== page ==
Yoga classes: 4
Bathroom doors: 0
Another ‘character-building’ night bus down and we arrived at Vivo Escondido – a hostel recommended by several people in San Cristobal building high hopes. The first thing we noticed was the communal area complete with table tennis table, swimming pool and bar area with a help-yourself beer fridge; strong start. Walking through the large building garnished with vibrant murials we were lead to the back where our private room was outside, padlocked and amongst the staff washing area. The room was basic but clean and spacious, then we noticed it. The bathroom didn’t have a door. With both of us recovering from San Cristobal’s stomach curse, I threw my hands over my face and thought – this is going to be intimate! Although the room was dowdy the rest of the hostel and the friendly people certainly made up for it. We headed straight to Playa Carrizalillo and slumped our weary bodies on two sun loungers repositioning the parasol to shield us from the sun’s burning glare. Although not a huge beach, and not as well-known as Playa Zicatela ten minutes away, it had a wonderful fun atmosphere and was a fantastic people watching spot. After perspiring for a sufficient amount of time, we hop-scotched over the scorching sand and plunged into the surprisingly warm sea. Our guidebook had warned us about how strong the currents can be in the area and whilst it was safe to swim at Playa Carrizalillo we instantly noticed how fierce the pull was from the waves. Put it this way, my bikini bottoms were peeled off as I attempted to clamber out of the waist deep water much to Seb’s amusement.
As we steadily climbed the thousands of steps away from the beach we reached a strip of cafes and restaurants of varying cuisines, budgets and clientele leading us to our hostel to shower and revive. Earlier in the morning we had seen the hostel offered free Yoga classes on the rooftop and although tired I thought this would be a great opportunity to de-nightbus. Seb had never been to a Yoga class before and although my Mum runs her own Yoga business I have only managed a few of her classes without being sent out for giggling. She always emphasised the importance of the setting for Yoga; her small classes are held in a log cabin with large windows overlooking a garden full of trees offering tranquillity and personal attention. The setting became particularly important to me when I persisted through a Yoga class of 16 in a grey gym in Stratford, East London as a woman ordered Warrior poses like an Army Officer. I delve into to this to try and illustrate the setting we experienced in Puerto Escondido and the significance it provided. Four of us placed a brightly coloured mat facing Megan, our instructor from Jersey, and a view of the horizon from four stories high. Megan’s gentle tone and clear manner allowed us to indulge in finding calm and stretching our tired torsos in ways that felt like they may have never been stretched. As we arose to a standing position we saw the sun setting and the sky become stained with purples, pinks and oranges. After 50 minutes we obediently laid down and began relaxation, Megan then one by one firmly pulled back our shoulders and softly rubbed lavender and bergamot on our temples igniting such a sense of calm and contentment I haven’t discovered in years. I left in a pleasant daze and returned every evening of our stay.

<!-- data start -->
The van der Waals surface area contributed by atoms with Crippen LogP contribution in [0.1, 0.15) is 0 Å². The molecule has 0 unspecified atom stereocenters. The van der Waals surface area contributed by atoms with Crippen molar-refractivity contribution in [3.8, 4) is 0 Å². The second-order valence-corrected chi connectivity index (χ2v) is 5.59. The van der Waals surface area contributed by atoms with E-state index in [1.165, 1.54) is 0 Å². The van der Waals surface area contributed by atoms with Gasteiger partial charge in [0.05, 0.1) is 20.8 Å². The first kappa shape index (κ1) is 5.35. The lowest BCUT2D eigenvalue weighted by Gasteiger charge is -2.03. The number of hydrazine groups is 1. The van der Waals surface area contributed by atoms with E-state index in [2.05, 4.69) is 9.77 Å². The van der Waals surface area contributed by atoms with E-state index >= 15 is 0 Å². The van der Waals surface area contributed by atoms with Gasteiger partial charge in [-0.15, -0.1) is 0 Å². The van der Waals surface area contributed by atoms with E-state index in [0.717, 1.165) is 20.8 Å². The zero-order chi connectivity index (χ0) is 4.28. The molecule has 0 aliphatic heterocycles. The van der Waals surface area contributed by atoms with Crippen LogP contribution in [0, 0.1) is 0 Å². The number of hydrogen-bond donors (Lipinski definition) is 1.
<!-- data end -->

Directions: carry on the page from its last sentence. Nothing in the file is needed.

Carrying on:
On Monday morning Seb was keen to begin the set of 5 surf lessons which I had offered for his birthday, he joined our new friend Sam, from Aberdeen, and went to Oasis Surf School and booked in for the week. Their first lesson was at Playa Carrizalillo so I joined them on the beach and watched with anticipation from afar. They were joined by about 8 others with 1 instructor for 1-3 people so at points it was hard to tell who was who but every now and then I’d see a flash of familiar bright blue trunks and either cheer or commiserate depending on the outcome of his wave catching ability. For a first go, he did incredibly and although I didn’t watch the last few lessons, I heard he improved. On the third and fourth lessons they were taken to La Punta on the south side of Playa Zicatela. Known to have more of a hippy vibe, we checked it out in the day time and confirmed the waves were much bigger and much stronger. Playa Zicatela – in the middle of the La Punta and Playa Carrizalillo – is world renowned for the “biggest and scariest waves in the world” including the infamous pipelines especially in July and August. No one was swimming there and only a few seasoned surfers were seen.